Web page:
The hinterland Sindh and the city of Karachi, produce about seventy per cent of wealth of the country. Despite such an abundance of resources, Sindh has a strong segment of the poorest people, living mainly in its rural areas.
The past and present political situation in Sindh
Since 1947, the Bengalis constantly complained that by imposing an over-centralised form of the government on the country, the West Pakistani autocrats violated the Pakistan Resolution of 1940. The leaders of Sindh and Balochistan also joined this chorus. So much so that, G. M. Syed, the leader of Sindhi nationalism, said that by tabling the above-mentioned resolution, he committed the biggest blunder of his life. Due to the acrimony between the Bengalis and the West Pakistani elite, the former created their own state, Bangladesh in 1971. Indeed, India supported Bengalis against Pakistan for its own strategic objectives.
From 1971 onwards, Sindh and Balochistan continue to complain about their economic and political deprivation. Resultantly, there are markedly strong nationalist feelings either for attaining maximum autonomy or complete secession from Pakistan. However, during the same period, many Sindhis, also manifestly remained supporters of the Pakistan People’s Party(PPP). It was the Sindhi vote which helped enormously to bring about Shaheed Zulfikar Ali Bhutto and Shaheed Benazir Bhutto to power in the ’70s and the ’90s. And since then, Sindh, along with the Seraiki speaking Southern Punjab has remained the vote bank of the PPP.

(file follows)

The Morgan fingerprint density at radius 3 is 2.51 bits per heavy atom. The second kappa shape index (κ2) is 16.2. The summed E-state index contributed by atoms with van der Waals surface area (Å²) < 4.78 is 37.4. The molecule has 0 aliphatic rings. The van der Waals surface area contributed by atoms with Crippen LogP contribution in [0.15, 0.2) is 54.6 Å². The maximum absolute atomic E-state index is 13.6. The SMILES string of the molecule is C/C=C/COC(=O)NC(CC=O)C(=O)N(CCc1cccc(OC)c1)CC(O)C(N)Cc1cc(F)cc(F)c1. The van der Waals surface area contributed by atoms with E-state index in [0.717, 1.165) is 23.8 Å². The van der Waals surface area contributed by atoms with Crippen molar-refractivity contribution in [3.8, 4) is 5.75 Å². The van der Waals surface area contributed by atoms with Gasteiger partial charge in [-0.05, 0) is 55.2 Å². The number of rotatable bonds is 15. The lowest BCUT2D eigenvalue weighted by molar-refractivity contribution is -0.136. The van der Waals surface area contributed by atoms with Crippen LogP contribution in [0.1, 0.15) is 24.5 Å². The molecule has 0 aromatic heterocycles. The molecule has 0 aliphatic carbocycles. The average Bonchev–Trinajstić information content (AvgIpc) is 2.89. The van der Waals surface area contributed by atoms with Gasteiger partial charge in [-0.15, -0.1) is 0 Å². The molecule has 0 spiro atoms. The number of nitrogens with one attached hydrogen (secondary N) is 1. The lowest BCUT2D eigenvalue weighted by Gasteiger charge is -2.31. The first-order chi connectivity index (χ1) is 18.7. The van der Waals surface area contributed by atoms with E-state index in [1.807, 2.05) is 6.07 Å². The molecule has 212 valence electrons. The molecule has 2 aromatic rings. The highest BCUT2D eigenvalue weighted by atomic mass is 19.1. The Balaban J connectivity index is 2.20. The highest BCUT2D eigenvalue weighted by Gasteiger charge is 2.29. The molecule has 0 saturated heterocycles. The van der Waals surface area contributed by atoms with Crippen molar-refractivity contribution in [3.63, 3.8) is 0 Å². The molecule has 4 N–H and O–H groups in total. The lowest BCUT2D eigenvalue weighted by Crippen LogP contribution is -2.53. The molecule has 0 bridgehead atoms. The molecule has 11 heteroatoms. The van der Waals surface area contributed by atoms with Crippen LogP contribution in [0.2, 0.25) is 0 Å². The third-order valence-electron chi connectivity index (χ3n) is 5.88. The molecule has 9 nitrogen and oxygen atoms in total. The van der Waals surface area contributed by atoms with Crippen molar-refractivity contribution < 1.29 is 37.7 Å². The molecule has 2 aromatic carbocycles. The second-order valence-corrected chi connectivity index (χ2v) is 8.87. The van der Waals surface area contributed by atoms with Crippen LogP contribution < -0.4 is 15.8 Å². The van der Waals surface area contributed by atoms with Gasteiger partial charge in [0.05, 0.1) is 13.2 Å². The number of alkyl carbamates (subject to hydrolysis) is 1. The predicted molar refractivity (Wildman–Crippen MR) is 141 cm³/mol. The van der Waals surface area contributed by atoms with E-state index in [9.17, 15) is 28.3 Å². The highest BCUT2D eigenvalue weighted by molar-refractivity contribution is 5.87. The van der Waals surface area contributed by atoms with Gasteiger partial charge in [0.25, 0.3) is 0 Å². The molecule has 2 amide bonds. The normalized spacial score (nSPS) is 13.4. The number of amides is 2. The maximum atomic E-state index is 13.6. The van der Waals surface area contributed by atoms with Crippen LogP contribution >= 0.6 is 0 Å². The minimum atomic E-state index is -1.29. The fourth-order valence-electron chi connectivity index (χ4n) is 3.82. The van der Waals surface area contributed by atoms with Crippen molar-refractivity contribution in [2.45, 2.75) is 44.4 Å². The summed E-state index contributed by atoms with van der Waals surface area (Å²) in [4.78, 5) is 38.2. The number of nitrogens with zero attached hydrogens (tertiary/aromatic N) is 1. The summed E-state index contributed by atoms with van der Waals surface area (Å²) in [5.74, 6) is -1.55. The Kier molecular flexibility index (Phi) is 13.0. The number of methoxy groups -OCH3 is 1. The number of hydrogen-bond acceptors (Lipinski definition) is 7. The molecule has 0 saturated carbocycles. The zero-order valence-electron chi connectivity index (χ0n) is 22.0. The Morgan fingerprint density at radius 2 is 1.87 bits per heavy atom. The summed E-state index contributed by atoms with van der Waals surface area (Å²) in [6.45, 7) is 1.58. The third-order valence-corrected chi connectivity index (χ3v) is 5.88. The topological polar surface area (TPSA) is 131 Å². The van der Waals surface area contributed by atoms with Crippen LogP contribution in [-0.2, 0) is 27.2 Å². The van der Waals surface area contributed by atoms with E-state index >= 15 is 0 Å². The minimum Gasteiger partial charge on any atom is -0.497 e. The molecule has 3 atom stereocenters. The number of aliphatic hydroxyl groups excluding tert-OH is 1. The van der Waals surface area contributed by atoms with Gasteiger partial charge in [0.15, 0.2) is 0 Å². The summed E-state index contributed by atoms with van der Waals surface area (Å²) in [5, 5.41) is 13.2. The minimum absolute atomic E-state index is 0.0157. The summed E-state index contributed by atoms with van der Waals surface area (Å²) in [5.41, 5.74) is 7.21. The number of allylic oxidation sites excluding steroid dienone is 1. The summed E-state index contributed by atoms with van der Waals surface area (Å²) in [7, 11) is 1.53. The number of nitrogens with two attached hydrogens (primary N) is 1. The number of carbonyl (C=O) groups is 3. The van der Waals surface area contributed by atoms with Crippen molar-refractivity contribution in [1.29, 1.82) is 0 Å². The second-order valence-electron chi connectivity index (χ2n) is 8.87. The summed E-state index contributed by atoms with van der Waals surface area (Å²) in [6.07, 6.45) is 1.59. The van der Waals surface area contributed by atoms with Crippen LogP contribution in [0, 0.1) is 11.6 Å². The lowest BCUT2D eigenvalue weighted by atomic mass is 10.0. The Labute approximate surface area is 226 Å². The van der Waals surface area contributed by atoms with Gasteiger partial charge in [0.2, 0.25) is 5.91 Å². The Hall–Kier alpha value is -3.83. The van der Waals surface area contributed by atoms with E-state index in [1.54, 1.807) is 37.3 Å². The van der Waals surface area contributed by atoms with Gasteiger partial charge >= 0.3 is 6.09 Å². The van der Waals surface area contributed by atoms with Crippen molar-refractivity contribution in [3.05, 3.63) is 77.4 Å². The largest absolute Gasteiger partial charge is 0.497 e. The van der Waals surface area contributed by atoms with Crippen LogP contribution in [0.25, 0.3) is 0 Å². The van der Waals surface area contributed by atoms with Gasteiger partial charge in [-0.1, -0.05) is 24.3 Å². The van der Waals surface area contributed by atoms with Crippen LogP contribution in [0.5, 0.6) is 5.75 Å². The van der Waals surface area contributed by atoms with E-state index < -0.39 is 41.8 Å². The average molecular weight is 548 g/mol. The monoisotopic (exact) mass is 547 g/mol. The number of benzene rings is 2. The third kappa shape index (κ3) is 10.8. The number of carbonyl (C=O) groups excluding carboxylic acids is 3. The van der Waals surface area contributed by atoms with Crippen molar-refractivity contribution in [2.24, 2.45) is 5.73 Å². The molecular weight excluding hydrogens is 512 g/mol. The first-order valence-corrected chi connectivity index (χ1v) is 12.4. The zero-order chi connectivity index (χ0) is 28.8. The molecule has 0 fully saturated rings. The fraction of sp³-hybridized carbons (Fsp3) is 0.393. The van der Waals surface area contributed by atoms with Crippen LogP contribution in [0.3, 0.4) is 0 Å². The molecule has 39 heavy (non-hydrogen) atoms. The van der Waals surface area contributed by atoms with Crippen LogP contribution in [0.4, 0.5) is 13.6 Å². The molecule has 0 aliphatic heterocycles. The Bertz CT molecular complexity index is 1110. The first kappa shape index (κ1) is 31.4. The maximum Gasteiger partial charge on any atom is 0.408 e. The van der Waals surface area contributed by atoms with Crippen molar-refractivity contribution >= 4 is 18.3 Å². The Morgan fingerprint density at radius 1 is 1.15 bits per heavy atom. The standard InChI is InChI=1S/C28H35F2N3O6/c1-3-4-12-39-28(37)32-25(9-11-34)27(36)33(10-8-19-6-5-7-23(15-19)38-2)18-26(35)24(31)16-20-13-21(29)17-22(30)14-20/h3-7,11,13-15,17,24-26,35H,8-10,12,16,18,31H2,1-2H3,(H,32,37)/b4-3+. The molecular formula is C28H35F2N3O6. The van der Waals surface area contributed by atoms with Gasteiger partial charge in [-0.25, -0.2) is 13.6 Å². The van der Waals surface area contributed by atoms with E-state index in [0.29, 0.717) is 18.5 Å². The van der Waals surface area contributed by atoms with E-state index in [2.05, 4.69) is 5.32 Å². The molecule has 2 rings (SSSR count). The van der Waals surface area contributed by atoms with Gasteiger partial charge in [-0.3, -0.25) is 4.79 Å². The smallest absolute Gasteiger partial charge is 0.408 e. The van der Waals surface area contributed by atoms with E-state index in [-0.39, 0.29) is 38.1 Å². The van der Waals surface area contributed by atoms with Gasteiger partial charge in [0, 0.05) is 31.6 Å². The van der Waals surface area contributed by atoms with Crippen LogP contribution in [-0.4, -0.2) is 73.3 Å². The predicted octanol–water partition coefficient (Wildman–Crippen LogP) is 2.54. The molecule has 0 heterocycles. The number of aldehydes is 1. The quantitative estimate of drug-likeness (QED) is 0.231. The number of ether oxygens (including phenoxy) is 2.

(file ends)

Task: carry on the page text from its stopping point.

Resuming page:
Since 2008, Sindh and the centre are being ruled by the PPP, led by President Asif Ali Zardari. There are two opinions about the popularity of the PPP in Sindh. Firstly, the PPP rule gives a token representation to the Sindhis in the federal structure. Secondly, an emotional attachment with the Bhutto family. Let us briefly evaluate these propositions. Sindhis didn’t vote PPP because of its slogan of ‘Roti, Kapra aur Makan’ or now the arcane concept of ‘reconciliation’, but because of an emotional attachment with Bhuttos, who delivered some trivial benefits to them.
President Zardari neither has the Bhutto charisma, nor has he delivered anything substantial to Sindhis. Unlike a statesman, who has a long-term planning for his nation, Zardari is like an acrobat, who bemuses the spectators by outwitting his adversaries with his tricks. The children of late Benazir Bhutto do not know the ground realities of Sindh, nor are they as popular as their mother. Thus, the People’s Party is almost a leaderless organisation.
Above all, in Sindh province the PPP has broken all the previous records of bad governance and corruption. Sardar Saifullah Dharejo, the provincial minister of irrigation has accused his cabinet colleague, Pir Mazharul Haq, minister of education, of selling even the posts of peons in his department. This example indicates the level of corruption during the PPP rule in Sindh. It is observed that like kleptocrats, the PPP leaders know that it may be their last chance to make money and run away.
The PPP government’s plan of building coastal town, Zulfikarabad, in the Thatta District, with the Chinese collaboration is vehemently disapproved by Sindhis. The proponents of this project, including President Zardari, argue that since Karachi cannot accommodate the surplus populations, thus, there is a need of construction of a new nearby town with amenities of modern life. These circles suggest that the life-style and jobs of the locals will be guaranteed.